A316554


Triangle read by rows: number of Boolean functions in n variables, of algebraic degree d, with the property that at least one of their discrete derivatives has degree strictly smaller than d1 (d1 is maximum possible degree).


1



0, 3, 0, 7, 7, 0, 15, 35, 15, 0, 31, 1023, 155, 31, 0, 63, 18879, 56079, 651, 63, 0, 127, 2097151, 128373759, 4090543, 2667, 127, 0, 255, 155553791, 8739796397055, 8761037088127, 534190575, 10795, 255, 0, 511, 68719476735, 36818452141739261951, 603282315201970099093503, 36821430371387013247, 137165789295, 43435, 511, 0
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OFFSET

1,2


COMMENTS

Boolean functions in n variables (n bits input, one bit output) are viewed in their algebraic normal form (ANF), i.e., as polynomial functions over F_2 (the finite field of integers modulo 2), of degree at most one in each variable.
The functions are counted up to equivalence: two functions are defined as equivalent if they both have the same degree d and their difference is a polynomial function of degree d1.
The discrete derivative of f in direction (a_1,...,a_n) is defined as f(x_1+a_1,...,x_n+a_n)  f(x_1,...,x_n); if f has degree d, its derivatives have degree d1 or less.
We count the functions which have at least one derivative of degree strictly less than d1.
This is a triangular array, indexed by (n,d), with d=1..n. It is written row by row, starting with n=1.
Note that in the Formula section we denoted by qbinomial(n,k,q) the Gaussian binomial coefficients, or qbinomial coefficients; we use the values for q=2, which are sequence A022166. Both formulae were proven in the reference.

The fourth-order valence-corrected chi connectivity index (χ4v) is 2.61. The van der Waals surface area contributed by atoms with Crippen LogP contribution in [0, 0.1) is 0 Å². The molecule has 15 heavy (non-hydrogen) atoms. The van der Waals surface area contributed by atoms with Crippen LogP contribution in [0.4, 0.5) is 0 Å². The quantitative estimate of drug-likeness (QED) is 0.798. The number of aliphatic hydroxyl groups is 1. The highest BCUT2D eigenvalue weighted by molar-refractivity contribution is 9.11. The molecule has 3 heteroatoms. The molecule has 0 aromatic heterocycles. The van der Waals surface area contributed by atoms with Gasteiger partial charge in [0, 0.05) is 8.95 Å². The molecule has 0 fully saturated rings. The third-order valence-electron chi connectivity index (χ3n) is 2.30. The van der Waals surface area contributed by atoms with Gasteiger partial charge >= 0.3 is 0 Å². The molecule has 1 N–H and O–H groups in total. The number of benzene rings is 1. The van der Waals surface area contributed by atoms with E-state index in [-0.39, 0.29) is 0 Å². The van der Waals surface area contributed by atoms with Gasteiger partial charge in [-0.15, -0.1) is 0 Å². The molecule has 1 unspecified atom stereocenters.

LINKS

Michael De Vlieger, Table of n, a(n) for n = 1..105 (rows 1 <= n <= 14, flattened).
A. Salagean and M. MandacheSalagean, Counting and characterising functions with "fast points" for differential attacks, Cryptography and Communications 9 (2017), 217239.
Ana Sălăgean, Ferruh Özbudak, Counting Boolean functions with faster points, Designs, Codes and Cryptography (2020).


FORMULA

T(n,d) = Sum_{i=1..nd} (1)^(i1) 2^(i(i1)/2) qbinomial(n,i,2) (2^binomial(ni,d)1).
Recurrence relation on n, for each fixed d: T(n,d) = Sum_{i=1..(nd)} qbinomial(n,i,2) (2^binomial(ni,d)  1  T(ni,d)); T(d,d) = 0.


EXAMPLE

Table begins:
0,
3, 0,
7, 7, 0,
15, 35, 15, 0,
31, 1023, 155, 31, 0,
63, 18879, 56079, 651, 63, 0,
...


MATHEMATICA

Block[{f}, f[n_, k_, m_] := Product[(1  m^(n  i))/(1  m^(i + 1)), {i, 0, k  1}]; Table[Sum[(1)^(i  1)*2^(i (i  1)/2)*f[n, i, 2] (2^Binomial[n  i, k]  1), {i, n  k}], {n, 9}, {k, n}]] // Flatten (* Michael De Vlieger, Jun 16 2020 *)


PROG

(PARI) qb(n, k, m) = prod(i=0, k1, (1  m^(ni))/(1m^(i+1)));
T(n, k) = sum(i=1, nk, (1)^(i1)*2^(i*(i1)/2)*qb(n, i, 2)*(2^binomial(ni, k)1)); \\ Michel Marcus, Jul 22 2018


CROSSREFS

Cf. A022166.
Sequence in context: A201573 A021329 A244809 * A201900 A344387 A019970
Adjacent sequences: A316551 A316552 A316553 * A316555 A316556 A316557


KEYWORD

nonn,tabl


AUTHOR

Ana Salagean, Jul 06 2018


STATUS

approved